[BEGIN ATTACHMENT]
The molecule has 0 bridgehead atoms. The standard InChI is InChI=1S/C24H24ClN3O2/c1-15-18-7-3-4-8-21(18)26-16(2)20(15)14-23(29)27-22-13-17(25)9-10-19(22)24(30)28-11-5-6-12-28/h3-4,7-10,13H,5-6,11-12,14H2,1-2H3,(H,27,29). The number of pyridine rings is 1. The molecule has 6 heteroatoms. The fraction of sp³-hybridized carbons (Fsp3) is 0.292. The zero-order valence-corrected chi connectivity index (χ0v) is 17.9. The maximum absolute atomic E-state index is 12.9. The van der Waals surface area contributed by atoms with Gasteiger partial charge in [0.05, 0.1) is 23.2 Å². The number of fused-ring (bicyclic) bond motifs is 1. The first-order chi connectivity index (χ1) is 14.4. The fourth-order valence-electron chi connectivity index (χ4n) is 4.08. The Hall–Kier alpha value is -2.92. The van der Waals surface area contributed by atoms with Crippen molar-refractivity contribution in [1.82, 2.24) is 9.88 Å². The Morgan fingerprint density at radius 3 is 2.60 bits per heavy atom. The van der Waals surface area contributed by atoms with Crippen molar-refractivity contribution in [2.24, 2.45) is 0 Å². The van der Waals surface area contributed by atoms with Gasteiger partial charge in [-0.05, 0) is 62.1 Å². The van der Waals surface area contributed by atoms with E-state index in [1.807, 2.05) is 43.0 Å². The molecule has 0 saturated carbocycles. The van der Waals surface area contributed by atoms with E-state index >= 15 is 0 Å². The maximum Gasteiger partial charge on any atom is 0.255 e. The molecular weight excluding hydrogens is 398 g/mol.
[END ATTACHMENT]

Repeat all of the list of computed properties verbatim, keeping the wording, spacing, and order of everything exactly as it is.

The molecule has 0 bridgehead atoms. The standard InChI is InChI=1S/C24H24ClN3O2/c1-15-18-7-3-4-8-21(18)26-16(2)20(15)14-23(29)27-22-13-17(25)9-10-19(22)24(30)28-11-5-6-12-28/h3-4,7-10,13H,5-6,11-12,14H2,1-2H3,(H,27,29). The number of pyridine rings is 1. The molecule has 6 heteroatoms. The fraction of sp³-hybridized carbons (Fsp3) is 0.292. The zero-order valence-corrected chi connectivity index (χ0v) is 17.9. The maximum absolute atomic E-state index is 12.9. The van der Waals surface area contributed by atoms with Gasteiger partial charge in [0.05, 0.1) is 23.2 Å². The number of fused-ring (bicyclic) bond motifs is 1. The first-order chi connectivity index (χ1) is 14.4. The fourth-order valence-electron chi connectivity index (χ4n) is 4.08. The Hall–Kier alpha value is -2.92. The van der Waals surface area contributed by atoms with Crippen molar-refractivity contribution in [1.82, 2.24) is 9.88 Å². The Morgan fingerprint density at radius 3 is 2.60 bits per heavy atom. The van der Waals surface area contributed by atoms with Crippen molar-refractivity contribution in [2.24, 2.45) is 0 Å². The van der Waals surface area contributed by atoms with Gasteiger partial charge in [-0.05, 0) is 62.1 Å². The van der Waals surface area contributed by atoms with E-state index in [1.807, 2.05) is 43.0 Å². The molecule has 0 saturated carbocycles. The van der Waals surface area contributed by atoms with E-state index >= 15 is 0 Å². The maximum Gasteiger partial charge on any atom is 0.255 e. The molecular weight excluding hydrogens is 398 g/mol.